Scottish Government publishes £47bn 2021-22 Provisional Outturn

Scottish Government publishes £47bn 2021-22 Provisional Outturn

Tom Arthur

The 2021-22 Provisional Outturn has been published detailing how the Scottish Government spent £47 billion on funding key public services to mitigate the impacts of the covid pandemic and help tackle the rising cost of living pressures.

The remaining £650m of available funding has been carried over through the Scotland Reserve and allocated to support key priorities for 2022-23, which include tackling child poverty and striving towards our climate change targets.

The Finance Secretary has previously made clear to Parliament that unexpected and late consequential funding from the UK Government was being factored into spending plans for 2022-23 and that any plan to carry forward funding requires the Government to use the Scotland Reserve, which will therefore be presented as an underspend.

Throughout 2021-22 the Scottish Government has spent over £5.7 billion in relation to Covid, including over £2.6 billion to support health and wider public health initiatives, and around £1.5 billion in business support and self-isolation grants.

The Scottish Government has also provided over £3.5bn on Social Security benefits, including £57m towards the Scottish Child Payment, while also having committed an additional £4m of humanitarian aid, as the first part of a contribution to support the Ukraine crisis. The Scottish Government has simultaneously invested a record £1.9bn to tackle climate change.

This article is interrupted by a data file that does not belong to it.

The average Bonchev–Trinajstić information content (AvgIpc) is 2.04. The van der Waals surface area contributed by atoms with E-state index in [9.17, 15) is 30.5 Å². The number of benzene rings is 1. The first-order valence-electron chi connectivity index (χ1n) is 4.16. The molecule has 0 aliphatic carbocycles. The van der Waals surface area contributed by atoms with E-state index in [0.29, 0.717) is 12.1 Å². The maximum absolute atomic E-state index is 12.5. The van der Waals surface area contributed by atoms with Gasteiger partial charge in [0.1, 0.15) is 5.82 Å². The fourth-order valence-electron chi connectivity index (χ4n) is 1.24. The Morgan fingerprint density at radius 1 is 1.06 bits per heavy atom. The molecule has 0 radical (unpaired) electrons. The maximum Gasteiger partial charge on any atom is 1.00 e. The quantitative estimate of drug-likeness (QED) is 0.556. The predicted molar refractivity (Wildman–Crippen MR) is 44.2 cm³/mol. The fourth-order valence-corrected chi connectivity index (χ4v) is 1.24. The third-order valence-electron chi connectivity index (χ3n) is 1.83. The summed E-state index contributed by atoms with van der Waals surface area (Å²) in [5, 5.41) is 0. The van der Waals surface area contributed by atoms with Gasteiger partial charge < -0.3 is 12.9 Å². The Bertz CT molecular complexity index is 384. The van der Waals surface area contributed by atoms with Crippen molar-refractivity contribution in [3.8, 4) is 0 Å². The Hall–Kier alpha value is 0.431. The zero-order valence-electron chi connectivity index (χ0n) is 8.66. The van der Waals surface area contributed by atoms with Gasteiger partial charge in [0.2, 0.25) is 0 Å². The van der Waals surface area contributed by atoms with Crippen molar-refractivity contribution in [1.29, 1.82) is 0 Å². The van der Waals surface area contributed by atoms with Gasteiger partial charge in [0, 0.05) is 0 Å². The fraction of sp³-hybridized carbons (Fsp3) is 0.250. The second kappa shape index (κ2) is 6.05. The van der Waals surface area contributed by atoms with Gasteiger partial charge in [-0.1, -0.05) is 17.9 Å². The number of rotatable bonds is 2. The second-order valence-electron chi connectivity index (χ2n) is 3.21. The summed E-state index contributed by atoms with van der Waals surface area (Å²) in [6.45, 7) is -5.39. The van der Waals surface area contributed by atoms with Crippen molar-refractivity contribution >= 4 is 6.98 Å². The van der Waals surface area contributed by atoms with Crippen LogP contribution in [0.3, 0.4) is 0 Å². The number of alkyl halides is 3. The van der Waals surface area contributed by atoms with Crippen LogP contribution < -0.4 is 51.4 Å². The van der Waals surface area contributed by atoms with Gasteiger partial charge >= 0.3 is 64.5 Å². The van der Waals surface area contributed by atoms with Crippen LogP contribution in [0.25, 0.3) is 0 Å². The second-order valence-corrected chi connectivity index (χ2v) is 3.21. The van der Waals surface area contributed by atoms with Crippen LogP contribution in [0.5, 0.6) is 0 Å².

Tom Arthur, public finance minister, said: “The Scottish Government has had to respond quickly and decisively to significant challenges, in particular the ongoing effects of the pandemic, the cost of living crisis and the tragic illegal war in Ukraine. However, despite these difficult circumstances, our prudent financial management has meant every penny received by the Scottish Government has been channelled to where it was needed the most.

“We face the same interrelated challenges as other governments across the world but we do so – currently - without the tools and levers other governments have at their disposal. The current fiscal framework is inadequate and leaves an imbalance between the risks to which the Scottish Budget is exposed to and the levers that we have to manage those risks.

“We have delivered on our priorities, maintained the balance of not breaching our fixed budgetary limits and ensured we have sufficient balances to fund our 2022-23 spending commitments.”

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